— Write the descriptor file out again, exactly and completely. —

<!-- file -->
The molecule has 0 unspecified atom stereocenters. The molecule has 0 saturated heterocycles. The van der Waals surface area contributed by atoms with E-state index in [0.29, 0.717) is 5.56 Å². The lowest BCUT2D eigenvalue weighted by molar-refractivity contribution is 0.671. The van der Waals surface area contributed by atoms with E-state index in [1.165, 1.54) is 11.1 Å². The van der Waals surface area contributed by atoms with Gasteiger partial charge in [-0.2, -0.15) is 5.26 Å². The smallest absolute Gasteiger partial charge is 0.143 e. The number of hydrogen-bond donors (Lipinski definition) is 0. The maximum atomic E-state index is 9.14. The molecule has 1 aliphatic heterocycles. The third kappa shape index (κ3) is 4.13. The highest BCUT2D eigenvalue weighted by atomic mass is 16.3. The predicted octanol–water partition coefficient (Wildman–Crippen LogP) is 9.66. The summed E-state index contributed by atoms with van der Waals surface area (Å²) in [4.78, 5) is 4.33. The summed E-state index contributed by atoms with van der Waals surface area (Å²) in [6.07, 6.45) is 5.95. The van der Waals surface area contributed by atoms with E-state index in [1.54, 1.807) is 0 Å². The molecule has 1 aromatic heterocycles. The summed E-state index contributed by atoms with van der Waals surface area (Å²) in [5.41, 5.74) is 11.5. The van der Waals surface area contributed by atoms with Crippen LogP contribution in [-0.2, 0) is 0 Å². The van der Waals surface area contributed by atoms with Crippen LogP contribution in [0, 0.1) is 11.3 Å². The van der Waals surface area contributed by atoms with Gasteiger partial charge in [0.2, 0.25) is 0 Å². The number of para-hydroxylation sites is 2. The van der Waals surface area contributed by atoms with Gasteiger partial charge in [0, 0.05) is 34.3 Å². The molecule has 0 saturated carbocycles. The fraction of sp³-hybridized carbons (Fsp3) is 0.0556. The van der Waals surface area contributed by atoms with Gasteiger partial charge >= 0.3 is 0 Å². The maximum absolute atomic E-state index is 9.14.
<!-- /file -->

The molecule has 0 unspecified atom stereocenters. The molecule has 0 saturated heterocycles. The van der Waals surface area contributed by atoms with E-state index in [0.29, 0.717) is 5.56 Å². The lowest BCUT2D eigenvalue weighted by molar-refractivity contribution is 0.671. The van der Waals surface area contributed by atoms with E-state index in [1.165, 1.54) is 11.1 Å². The van der Waals surface area contributed by atoms with Gasteiger partial charge in [-0.2, -0.15) is 5.26 Å². The smallest absolute Gasteiger partial charge is 0.143 e. The number of hydrogen-bond donors (Lipinski definition) is 0. The maximum atomic E-state index is 9.14. The molecule has 1 aliphatic heterocycles. The third kappa shape index (κ3) is 4.13. The highest BCUT2D eigenvalue weighted by atomic mass is 16.3. The predicted octanol–water partition coefficient (Wildman–Crippen LogP) is 9.66. The summed E-state index contributed by atoms with van der Waals surface area (Å²) in [4.78, 5) is 4.33. The summed E-state index contributed by atoms with van der Waals surface area (Å²) in [6.07, 6.45) is 5.95. The van der Waals surface area contributed by atoms with E-state index in [1.54, 1.807) is 0 Å². The molecule has 1 aromatic heterocycles. The summed E-state index contributed by atoms with van der Waals surface area (Å²) in [5.41, 5.74) is 11.5. The van der Waals surface area contributed by atoms with Crippen LogP contribution in [-0.2, 0) is 0 Å². The van der Waals surface area contributed by atoms with Crippen LogP contribution in [0, 0.1) is 11.3 Å². The van der Waals surface area contributed by atoms with Gasteiger partial charge in [0.2, 0.25) is 0 Å². The number of para-hydroxylation sites is 2. The van der Waals surface area contributed by atoms with Gasteiger partial charge in [0, 0.05) is 34.3 Å². The molecule has 0 saturated carbocycles. The fraction of sp³-hybridized carbons (Fsp3) is 0.0556. The van der Waals surface area contributed by atoms with Gasteiger partial charge >= 0.3 is 0 Å². The maximum absolute atomic E-state index is 9.14.